A Framework for supporting VoIP Services over the Downlink of an OFDMA Network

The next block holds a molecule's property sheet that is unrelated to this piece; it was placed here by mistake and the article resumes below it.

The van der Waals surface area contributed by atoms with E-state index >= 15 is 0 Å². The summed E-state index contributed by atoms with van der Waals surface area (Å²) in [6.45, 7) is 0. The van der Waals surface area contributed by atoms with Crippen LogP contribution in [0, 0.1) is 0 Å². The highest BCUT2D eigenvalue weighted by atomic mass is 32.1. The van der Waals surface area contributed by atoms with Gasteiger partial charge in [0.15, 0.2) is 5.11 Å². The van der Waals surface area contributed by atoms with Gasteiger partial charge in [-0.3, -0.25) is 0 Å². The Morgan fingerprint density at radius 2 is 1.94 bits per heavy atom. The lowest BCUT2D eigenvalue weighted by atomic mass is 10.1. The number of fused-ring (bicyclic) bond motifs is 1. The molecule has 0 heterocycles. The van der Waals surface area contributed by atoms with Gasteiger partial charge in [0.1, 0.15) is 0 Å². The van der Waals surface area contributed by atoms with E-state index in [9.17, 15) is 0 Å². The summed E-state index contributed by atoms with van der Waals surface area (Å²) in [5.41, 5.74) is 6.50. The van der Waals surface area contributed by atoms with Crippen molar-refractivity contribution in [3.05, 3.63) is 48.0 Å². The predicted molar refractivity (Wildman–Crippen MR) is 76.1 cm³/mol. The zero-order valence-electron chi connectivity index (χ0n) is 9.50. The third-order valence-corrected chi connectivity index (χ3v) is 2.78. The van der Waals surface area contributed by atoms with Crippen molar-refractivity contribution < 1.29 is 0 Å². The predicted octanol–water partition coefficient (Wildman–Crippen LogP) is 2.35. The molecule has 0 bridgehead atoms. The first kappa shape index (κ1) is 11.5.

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1 A Framework for supporting VoIP Services over the Downlink of an OFDMA Network Patrick Hosein Huawei Technologies Co., Ltd Telesis Court, Suite 365, San Diego, CA 92121, US Tel: , Fax: , Abstract The fourth generation of wireless networks (4G) are presently being discussed in standards bodies (3GPP2, 3GPP, , ) and one common conclusion is that the most appropriate technology for the forward link is Orthogonal Frequency Division Multiple Access (OFDMA). In addition, it is believed that all services (i.e., both real-time services like voice and also data) can be supported over such a channel using an all- IP network. However, even for 3G networks, the efficient support of services such as Voice over IP (VoIP) over wireless packet switched channels is still to be verified in the field. In this paper we look at the issues involved in transporting VoIP over the forward link of an OFDMA network and propose a framework that can address many of these issues. We support our proposals with numerical results. I. INTRODUCTION The next generation of wireless networks (4G) is being developed to support resource intensive applications (high speed data, real time services etc.) over a wider range and with greater spectral efficiency than the present generation [1], [2]. In order to efficiently utilize the finite radio resources available in such networks, advanced control and resource management structures are needed. Both forward and reverse link resources are managed by the Base Station (BS) and signaled to the Subscriber Station (SS). The rate and granularity of this signaled information determines how efficiently the valuable radio resources are controlled. However, they also determine the overhead penalty paid on the forward link. In addition to the signaling efficiency we need to address the efficiency of the traffic channels. In this paper we investigate these issues for the case of VoIP services over an OFDMA forward link. We propose a framework that can address these issues. Although many papers have been focused on efficiently supporting data over OFDMA channels [3] [7], there are fewer results on VoIP performance. The capacity of VoIP services over CDMA networks have been addressed in [8]. In this paper we plan to address similar issues for OFDMA networks. We provide the framework for our discussion and and for each component of the framework we provide supporting analysis or numerical results. One of the most difficult applications to support over a packet switched channel is voice. An interactive voice stream exhibits an ON/OFF nature, ON while the person is speaking and OFF (or low bit rate) when the person is listening. During the ON period the rate requirements do vary but is limited by the full rate (typically 9.6 kbps) offered by the codec. In the OFF period sufficient information must be conveyed to maintain the background noise information. Studies have shown that full rate frames occur roughly 30% of the time while one eighth rate frames (silence period) occurs 60% of the time with the other 10% being a combination of one half and one quarter rates. Hence sufficient resources must be allocated during both ON and OFF periods for acceptable performance but also no more than necessary must be provided in order to to achieve maximum capacity. In traditional CDMA networks, voice channels are code division multiplexed with each channel individually power controlled. Hence, statistical multiplexing in the power domain allowed reasonable radio resource efficiency. In 1xEV-DO, which was originally designed for data applications, multiple users must share a slot for efficient channel utilization. However this introduces additional complexities and inefficiencies (all served users must be in similar radio conditions and the packet must be retransmitted until all users correctly decode it). Furthermore, the delay constraints that are imposed by the VoIP QoS requirements further restricts the diversity gains that can be achieved. In this paper we try to more closely match the resource needs of VoIP with the resources available in the OFDMA forward link (power, bandwidth and time). We make use of the fact that OFDMA can take advantage of frequency diversity gains and so need not depend on user diversity gains (opportunistic scheduling) as is done in 1xEV- DO. This difference is especially important for delay sensitive traffic. The issues involved in supporting VoIP can be summarized as follows (a) the packets are delay sensitive and hence must be transmitted within an acceptable delay period (and this means that limited user diversity gains are achieved), (b) the voice packets are small and hence (unless frame sharing is used) results in small coding gains, (c) the required throughput is low and hence the user capacity is large (compared to data) and thus requires significantly more signaling overhead. In the rest of the paper we provide some ideas for addressing some of these issues. At present, three standards bodies (3GPP2, 3GPP and WiMAX) are investigating the support of VoIP over OFDMA. Unfortunately none of these are complete and hence performance results are not yet available in the literature. Throughout the document we provide analytic arguments for the potential performance gains of each concept that is proposed. We also